Autopilot Maintenance

Autopilot Maintenance By Jim Sparks September 2000 Oil change, replacement of ignition plugs and checking the pressure of tires are some of the many things often associated with routine aircraft maintenance. Most of us will automatically...


Autopilot authority
Autopilot authority is the speed or range of flight control movement. This speed or range is often adjusted as a result of aircraft speed or even the position of flaps or slats. In other words, when the aircraft is in a slow flight condition, the flight controls need to move faster and possibly further than with the aircraft in a clean, high-speed configuration. Often, external switches are fitted to secondary flight controls such as flaps strictly for autopilot sensitivity biasing. These devices are frequently confronted with the brushes and spraying equipment of aircraft cleaners or even possibly the application of deicing fluids. Often, the only purpose of this device is autopilot control so an internal electrical failure may not be easily recognizable.
Virtually all automatic flight control systems have some means of disconnect so that the human pilot can take control. Some of these systems are automatic, while others require some specific action of the pilot in command. One example may be if the aircraft is flying with the autopilot holding altitude and the pilot were to introduce a change in elevator trim or horizontal stabilizer angle of attack. The autopilot may respond with a command to the elevator so the aircraft will continue to hold altitude. This is a "Mis-trim" condition and could also occur if the pilot were to apply a force on the control column without first advising the auto-flight computer. Once again, the computer may attempt to override the pilot and a severe pitch oscillation may result. On many aircraft, the autopilot is inhibited anytime the pilot is using the manual trim systems. Should the crew need to make a pitch change and not want to disconnect the automatic system, switches on the control wheel such as "Pitch Sync" (PS), "Touch Control Steering" (TCS), or "Control Wheel Steering" (CWS) may be actuated. Once the manual maneuver is completed, the switches are released and the autopilot regains control of the aircraft. "Go Around" (GA) switches may also serve as an autopilot disconnect while on some aircraft they serve as an input to the flight guidance system as an automatic response to a missed approach to landing.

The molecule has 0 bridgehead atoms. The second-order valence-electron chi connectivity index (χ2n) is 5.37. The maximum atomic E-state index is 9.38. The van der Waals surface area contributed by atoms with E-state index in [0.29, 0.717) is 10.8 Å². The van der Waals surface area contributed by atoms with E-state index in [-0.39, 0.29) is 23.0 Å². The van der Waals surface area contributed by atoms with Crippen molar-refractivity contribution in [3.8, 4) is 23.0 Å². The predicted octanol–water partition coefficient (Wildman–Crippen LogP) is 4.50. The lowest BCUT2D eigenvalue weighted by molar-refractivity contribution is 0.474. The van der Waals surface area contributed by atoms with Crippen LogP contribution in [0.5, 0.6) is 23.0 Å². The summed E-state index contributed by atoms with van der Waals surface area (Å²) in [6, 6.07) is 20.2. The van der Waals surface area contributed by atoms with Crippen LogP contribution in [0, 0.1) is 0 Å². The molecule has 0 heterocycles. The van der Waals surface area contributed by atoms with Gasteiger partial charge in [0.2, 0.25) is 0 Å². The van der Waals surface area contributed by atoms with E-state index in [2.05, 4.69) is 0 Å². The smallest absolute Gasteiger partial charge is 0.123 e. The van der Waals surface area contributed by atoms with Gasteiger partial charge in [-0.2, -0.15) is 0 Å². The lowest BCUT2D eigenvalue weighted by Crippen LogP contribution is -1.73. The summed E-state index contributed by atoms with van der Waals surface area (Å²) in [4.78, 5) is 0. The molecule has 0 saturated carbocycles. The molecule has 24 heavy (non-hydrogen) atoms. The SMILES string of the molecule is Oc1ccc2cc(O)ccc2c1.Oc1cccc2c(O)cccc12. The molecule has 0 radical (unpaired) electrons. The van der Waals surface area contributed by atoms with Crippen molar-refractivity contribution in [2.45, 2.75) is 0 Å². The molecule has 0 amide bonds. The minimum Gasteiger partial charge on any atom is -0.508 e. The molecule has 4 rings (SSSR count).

Testing for overuse and underuse
It is very important to understand all the interlocks in a specific aircraft that will cause the autopilot to become disabled. In many situations, flight crews get used to using only one means of isolating the auto-flight system and none of the alternate methods get exercised. Most of us in the aircraft maintenance field realize that the lack of use of a device causes almost as many problems as overuse. If not already incorporated in the aircraft normal maintenance schedule, it would be worthwhile to include a designated time where all the autopilot functions can be tested. Most of the later technology digital auto-flight systems include a maintenance test where all the concerned switches are exercised and monitored.
When performing even the most basic maintenance on an aircraft, it is worth considering not only how it could affect the pilot but also how it could affect the autopilot.

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